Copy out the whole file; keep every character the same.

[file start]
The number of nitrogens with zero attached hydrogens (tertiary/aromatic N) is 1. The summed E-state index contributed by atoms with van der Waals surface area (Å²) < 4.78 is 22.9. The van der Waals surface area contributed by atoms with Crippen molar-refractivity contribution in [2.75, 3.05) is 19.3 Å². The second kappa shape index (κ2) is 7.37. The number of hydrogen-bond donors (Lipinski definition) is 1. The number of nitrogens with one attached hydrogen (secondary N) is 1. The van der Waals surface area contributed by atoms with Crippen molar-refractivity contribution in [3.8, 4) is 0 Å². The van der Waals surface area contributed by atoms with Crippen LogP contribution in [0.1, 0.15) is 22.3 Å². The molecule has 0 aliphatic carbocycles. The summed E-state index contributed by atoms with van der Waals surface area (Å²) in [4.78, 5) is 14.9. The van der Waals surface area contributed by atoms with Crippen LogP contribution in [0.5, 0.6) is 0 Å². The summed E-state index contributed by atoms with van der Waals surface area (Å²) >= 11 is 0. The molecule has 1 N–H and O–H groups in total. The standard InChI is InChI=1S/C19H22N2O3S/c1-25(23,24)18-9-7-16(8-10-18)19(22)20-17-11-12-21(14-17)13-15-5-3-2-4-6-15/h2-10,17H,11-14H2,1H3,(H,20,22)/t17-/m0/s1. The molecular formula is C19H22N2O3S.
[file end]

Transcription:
The number of nitrogens with zero attached hydrogens (tertiary/aromatic N) is 1. The summed E-state index contributed by atoms with van der Waals surface area (Å²) < 4.78 is 22.9. The van der Waals surface area contributed by atoms with Crippen molar-refractivity contribution in [2.75, 3.05) is 19.3 Å². The second kappa shape index (κ2) is 7.37. The number of hydrogen-bond donors (Lipinski definition) is 1. The number of nitrogens with one attached hydrogen (secondary N) is 1. The van der Waals surface area contributed by atoms with Crippen molar-refractivity contribution in [3.8, 4) is 0 Å². The van der Waals surface area contributed by atoms with Crippen LogP contribution in [0.1, 0.15) is 22.3 Å². The molecule has 0 aliphatic carbocycles. The summed E-state index contributed by atoms with van der Waals surface area (Å²) in [4.78, 5) is 14.9. The van der Waals surface area contributed by atoms with Crippen LogP contribution in [0.5, 0.6) is 0 Å². The summed E-state index contributed by atoms with van der Waals surface area (Å²) >= 11 is 0. The molecule has 1 N–H and O–H groups in total. The standard InChI is InChI=1S/C19H22N2O3S/c1-25(23,24)18-9-7-16(8-10-18)19(22)20-17-11-12-21(14-17)13-15-5-3-2-4-6-15/h2-10,17H,11-14H2,1H3,(H,20,22)/t17-/m0/s1. The molecular formula is C19H22N2O3S.